Machineries have become the heart and soul of a textile manufacturing plant. It fastens the entire manufacturing process. It also helps in reducing manual errors. It has been observed that better results are obtained when machines are employed to complete a chore as compared to human beings. Any area where there is no need to apply creativity or produce novel items, it is advisable to opt for machines.
Indian government is seriously considering a law in the country that will reduce the import of used machinery. Talks were arranged and are still going on in this regards. The Ministry of Commerce and Industry received a written request to ban the use of imported second hand machinery that is over five years old or to define the age limit for imported second hand machinery for various sectors under TUFS. Textile industry will be the most affected by this law, since it largely relies on imported used machinery.
This law is believed to benefit the local industries. By the implementation of this law, textile manufacturers will resort to the use of machineries produced inside the country. The government claims that such a law will also increase good quality products in the market and improve the overall economy. This is because used machineries consumed more power and resources. Besides, it produced lower quality goods.
But this law may do more damages than benefits to the local industries. It may force textile manufacturers to buy only Indian machines. But will that really benefit the manufacturing process and productivity? Textile manufacturers resorted to the use of imported second hand machineries because it served their purpose and was cheaper comparatively. They were successful in producing good quality goods.
Forcing textile manufacturers to use local machineries by canceling subsidies for second hand imported machinery users may hardly serve their purpose. Textile producers know which machines are suitable for their production process. Using second hand imported textile machinery was their decision. If they are made to use other machines, even if the machines are locally produced, desired results may not be obtained.
TUFS was implemented to increase the use of advanced technology in industries. This is irrespective of the fact whether the technology used is native or foreign. TUFS was formulated for the benefit of the manufacturers in general, and not only for the benefit of capital goods' manufacturers in the country. Canceling subsidies for users who adopt advanced technology, even if it is foreign, may contradict the very intention TUFS was formed with!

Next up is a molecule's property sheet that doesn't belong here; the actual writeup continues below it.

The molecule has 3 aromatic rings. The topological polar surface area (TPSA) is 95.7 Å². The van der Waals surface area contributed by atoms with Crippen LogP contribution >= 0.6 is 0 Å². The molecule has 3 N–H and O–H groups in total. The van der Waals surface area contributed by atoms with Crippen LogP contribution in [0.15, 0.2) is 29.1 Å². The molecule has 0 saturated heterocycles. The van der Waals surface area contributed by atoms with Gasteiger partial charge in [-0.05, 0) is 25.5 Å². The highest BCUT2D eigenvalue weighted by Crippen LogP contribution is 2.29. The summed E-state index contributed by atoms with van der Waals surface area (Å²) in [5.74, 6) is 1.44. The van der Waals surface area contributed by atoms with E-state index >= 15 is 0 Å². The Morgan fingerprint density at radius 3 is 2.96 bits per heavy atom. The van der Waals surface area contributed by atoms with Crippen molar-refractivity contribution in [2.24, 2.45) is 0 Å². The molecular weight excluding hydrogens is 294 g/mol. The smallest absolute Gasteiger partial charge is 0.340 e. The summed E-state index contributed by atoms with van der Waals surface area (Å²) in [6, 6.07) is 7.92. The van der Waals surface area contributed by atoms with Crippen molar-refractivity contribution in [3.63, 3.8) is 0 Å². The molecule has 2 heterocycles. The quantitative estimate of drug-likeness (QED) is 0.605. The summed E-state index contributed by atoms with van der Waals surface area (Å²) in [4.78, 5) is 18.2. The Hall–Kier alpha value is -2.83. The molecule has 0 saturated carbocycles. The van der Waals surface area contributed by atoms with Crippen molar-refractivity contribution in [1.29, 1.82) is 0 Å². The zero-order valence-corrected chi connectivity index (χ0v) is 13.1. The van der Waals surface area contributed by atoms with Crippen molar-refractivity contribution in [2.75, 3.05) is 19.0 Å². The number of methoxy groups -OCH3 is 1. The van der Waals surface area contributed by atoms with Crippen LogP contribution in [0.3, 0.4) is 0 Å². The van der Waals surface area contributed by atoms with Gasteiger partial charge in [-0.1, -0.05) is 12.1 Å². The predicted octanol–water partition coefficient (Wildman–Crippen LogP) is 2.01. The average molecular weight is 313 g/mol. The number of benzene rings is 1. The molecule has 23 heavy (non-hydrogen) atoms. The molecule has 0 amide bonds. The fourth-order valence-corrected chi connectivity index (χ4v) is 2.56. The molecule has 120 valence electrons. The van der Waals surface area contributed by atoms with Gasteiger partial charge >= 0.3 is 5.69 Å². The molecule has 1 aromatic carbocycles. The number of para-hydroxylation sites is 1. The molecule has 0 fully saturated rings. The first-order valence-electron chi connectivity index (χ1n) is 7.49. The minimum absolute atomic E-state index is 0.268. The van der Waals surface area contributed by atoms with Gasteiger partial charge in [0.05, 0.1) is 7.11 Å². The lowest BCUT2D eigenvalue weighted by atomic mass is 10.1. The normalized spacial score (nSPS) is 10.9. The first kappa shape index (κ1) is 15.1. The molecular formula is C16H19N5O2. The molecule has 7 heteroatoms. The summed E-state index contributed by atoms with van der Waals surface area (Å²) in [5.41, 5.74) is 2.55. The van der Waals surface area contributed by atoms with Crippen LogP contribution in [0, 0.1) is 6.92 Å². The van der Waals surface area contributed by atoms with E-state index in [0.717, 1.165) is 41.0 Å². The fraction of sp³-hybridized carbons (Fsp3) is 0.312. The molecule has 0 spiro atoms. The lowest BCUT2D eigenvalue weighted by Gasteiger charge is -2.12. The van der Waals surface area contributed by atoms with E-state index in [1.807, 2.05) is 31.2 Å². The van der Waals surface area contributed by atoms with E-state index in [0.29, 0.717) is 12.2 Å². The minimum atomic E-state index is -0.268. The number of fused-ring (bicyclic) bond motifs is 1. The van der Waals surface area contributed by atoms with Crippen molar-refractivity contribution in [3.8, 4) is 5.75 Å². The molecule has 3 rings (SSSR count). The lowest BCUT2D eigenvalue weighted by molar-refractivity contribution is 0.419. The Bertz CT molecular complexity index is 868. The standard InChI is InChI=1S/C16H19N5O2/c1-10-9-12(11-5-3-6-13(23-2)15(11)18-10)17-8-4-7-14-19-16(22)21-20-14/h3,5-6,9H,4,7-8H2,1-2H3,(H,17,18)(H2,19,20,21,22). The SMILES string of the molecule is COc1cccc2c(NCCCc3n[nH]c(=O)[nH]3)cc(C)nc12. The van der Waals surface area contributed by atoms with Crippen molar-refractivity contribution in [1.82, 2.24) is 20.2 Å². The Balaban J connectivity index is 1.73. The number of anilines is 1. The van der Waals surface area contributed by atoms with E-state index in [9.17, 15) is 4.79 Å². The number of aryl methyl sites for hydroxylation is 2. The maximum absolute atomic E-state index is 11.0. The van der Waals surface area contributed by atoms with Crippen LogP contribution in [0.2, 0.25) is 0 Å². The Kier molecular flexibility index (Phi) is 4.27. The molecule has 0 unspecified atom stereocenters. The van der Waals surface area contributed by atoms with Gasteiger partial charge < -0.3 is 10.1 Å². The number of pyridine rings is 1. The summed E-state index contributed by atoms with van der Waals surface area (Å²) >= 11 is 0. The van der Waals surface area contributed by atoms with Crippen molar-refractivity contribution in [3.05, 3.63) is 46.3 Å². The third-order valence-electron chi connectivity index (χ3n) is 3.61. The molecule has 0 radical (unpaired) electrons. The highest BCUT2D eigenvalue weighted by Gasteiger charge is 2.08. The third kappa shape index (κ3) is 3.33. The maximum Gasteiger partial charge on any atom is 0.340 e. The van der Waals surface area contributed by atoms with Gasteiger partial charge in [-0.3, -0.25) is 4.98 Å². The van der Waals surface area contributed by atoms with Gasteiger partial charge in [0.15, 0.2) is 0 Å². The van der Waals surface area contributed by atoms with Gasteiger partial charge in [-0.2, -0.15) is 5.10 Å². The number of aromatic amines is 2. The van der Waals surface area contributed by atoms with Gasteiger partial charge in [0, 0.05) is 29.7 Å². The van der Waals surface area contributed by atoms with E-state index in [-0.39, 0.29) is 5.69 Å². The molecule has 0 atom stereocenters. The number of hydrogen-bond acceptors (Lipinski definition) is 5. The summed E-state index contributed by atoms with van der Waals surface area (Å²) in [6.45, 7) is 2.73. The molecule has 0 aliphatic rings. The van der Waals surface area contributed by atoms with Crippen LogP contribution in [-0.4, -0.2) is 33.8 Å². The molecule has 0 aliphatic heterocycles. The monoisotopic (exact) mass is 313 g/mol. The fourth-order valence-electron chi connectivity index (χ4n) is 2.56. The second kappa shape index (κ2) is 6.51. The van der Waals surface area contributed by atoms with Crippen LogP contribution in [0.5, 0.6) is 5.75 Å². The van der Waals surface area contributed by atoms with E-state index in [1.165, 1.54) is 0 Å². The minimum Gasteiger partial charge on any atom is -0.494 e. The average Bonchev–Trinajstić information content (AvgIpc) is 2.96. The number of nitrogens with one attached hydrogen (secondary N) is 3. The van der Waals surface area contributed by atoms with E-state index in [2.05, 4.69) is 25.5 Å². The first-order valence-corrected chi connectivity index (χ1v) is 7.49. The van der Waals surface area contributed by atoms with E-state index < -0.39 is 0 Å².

The demand for second hand used machinery is high in the Indian textile industry. Surveys show that almost 80 percent of shuttle-less looms in manufacturing units are second hand and imported. Almost 40 to 45 percent of machine tools equipment are second hand and imported. And almost 80 percent of construction machineries are second hand and imported. Can the Indian capital goods manufacturing industry meet this huge demand alone?
Textile manufacturers may have a hard time if the law is implemented. They may have to either resort to the use of expensive, newly produced, imported machineries or use native machineries. Good quality machineries produced in the country need not be very cheap, either! Availing subsidies by buying expensive machines may not be profit-generating to the textile manufacturers, as such.
Healthy competition from imported machineries is good for the local manufacturers, as well. They can analyze these imported machineries and make efforts to make similar, high quality products that will benefit their clients. This way they can increase their profit. If there is no competition, the quality of the native machineries will continue to lag behind in comparison to the machineries produced from other countries.
There is one more concern surrounding the use of textile machinery - safety! Textile manufacturers ought to take care of the safety aspect, as well. Using machineries manufactured by amateurs can lead to fatal accidents. It is necessary to ensure that the machinery manufacturer is reliable. They may not be willing to trust a new brand, which is perfectly justifiable from their point of view.
This law, of course, may have its positive effects. But it is sure to have more negative effects. Implementing this law is not beneficial at this point of time. It may affect the overall production and quality. India is one of the leading textile industries of the world. It is not wise to have laws that may impact this position. This law is not implemented as yet by the government. Its implementation may not be looked forward to by everybody either!